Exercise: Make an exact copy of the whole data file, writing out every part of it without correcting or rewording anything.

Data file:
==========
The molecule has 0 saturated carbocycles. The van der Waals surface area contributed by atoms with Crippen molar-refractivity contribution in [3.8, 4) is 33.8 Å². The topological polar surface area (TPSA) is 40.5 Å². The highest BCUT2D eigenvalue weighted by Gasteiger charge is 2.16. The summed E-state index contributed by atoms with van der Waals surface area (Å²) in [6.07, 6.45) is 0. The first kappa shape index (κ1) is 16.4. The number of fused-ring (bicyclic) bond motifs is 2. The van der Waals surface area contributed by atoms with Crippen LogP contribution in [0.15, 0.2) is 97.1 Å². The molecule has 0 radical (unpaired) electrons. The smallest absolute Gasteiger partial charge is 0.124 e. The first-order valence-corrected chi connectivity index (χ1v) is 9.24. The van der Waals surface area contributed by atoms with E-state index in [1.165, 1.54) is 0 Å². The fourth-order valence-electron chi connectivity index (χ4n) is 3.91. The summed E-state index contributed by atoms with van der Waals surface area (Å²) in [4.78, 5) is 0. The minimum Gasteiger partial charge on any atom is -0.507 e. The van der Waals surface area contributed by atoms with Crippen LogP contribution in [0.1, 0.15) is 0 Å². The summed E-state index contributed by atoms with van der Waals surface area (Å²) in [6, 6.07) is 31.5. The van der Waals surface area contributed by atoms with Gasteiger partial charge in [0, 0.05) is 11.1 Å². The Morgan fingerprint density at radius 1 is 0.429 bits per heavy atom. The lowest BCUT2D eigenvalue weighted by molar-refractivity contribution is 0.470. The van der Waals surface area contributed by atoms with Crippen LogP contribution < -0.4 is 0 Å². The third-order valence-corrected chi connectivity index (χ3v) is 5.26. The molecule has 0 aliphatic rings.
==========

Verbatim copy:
The molecule has 0 saturated carbocycles. The van der Waals surface area contributed by atoms with Crippen molar-refractivity contribution in [3.8, 4) is 33.8 Å². The topological polar surface area (TPSA) is 40.5 Å². The highest BCUT2D eigenvalue weighted by Gasteiger charge is 2.16. The summed E-state index contributed by atoms with van der Waals surface area (Å²) in [6.07, 6.45) is 0. The first kappa shape index (κ1) is 16.4. The number of fused-ring (bicyclic) bond motifs is 2. The van der Waals surface area contributed by atoms with Crippen LogP contribution in [0.15, 0.2) is 97.1 Å². The molecule has 0 radical (unpaired) electrons. The smallest absolute Gasteiger partial charge is 0.124 e. The first-order valence-corrected chi connectivity index (χ1v) is 9.24. The van der Waals surface area contributed by atoms with E-state index in [1.165, 1.54) is 0 Å². The fourth-order valence-electron chi connectivity index (χ4n) is 3.91. The summed E-state index contributed by atoms with van der Waals surface area (Å²) in [4.78, 5) is 0. The minimum Gasteiger partial charge on any atom is -0.507 e. The van der Waals surface area contributed by atoms with Crippen LogP contribution in [0.1, 0.15) is 0 Å². The summed E-state index contributed by atoms with van der Waals surface area (Å²) in [6, 6.07) is 31.5. The van der Waals surface area contributed by atoms with Gasteiger partial charge in [0, 0.05) is 11.1 Å². The Morgan fingerprint density at radius 1 is 0.429 bits per heavy atom. The lowest BCUT2D eigenvalue weighted by molar-refractivity contribution is 0.470. The van der Waals surface area contributed by atoms with Crippen LogP contribution < -0.4 is 0 Å². The third-order valence-corrected chi connectivity index (χ3v) is 5.26. The molecule has 0 aliphatic rings.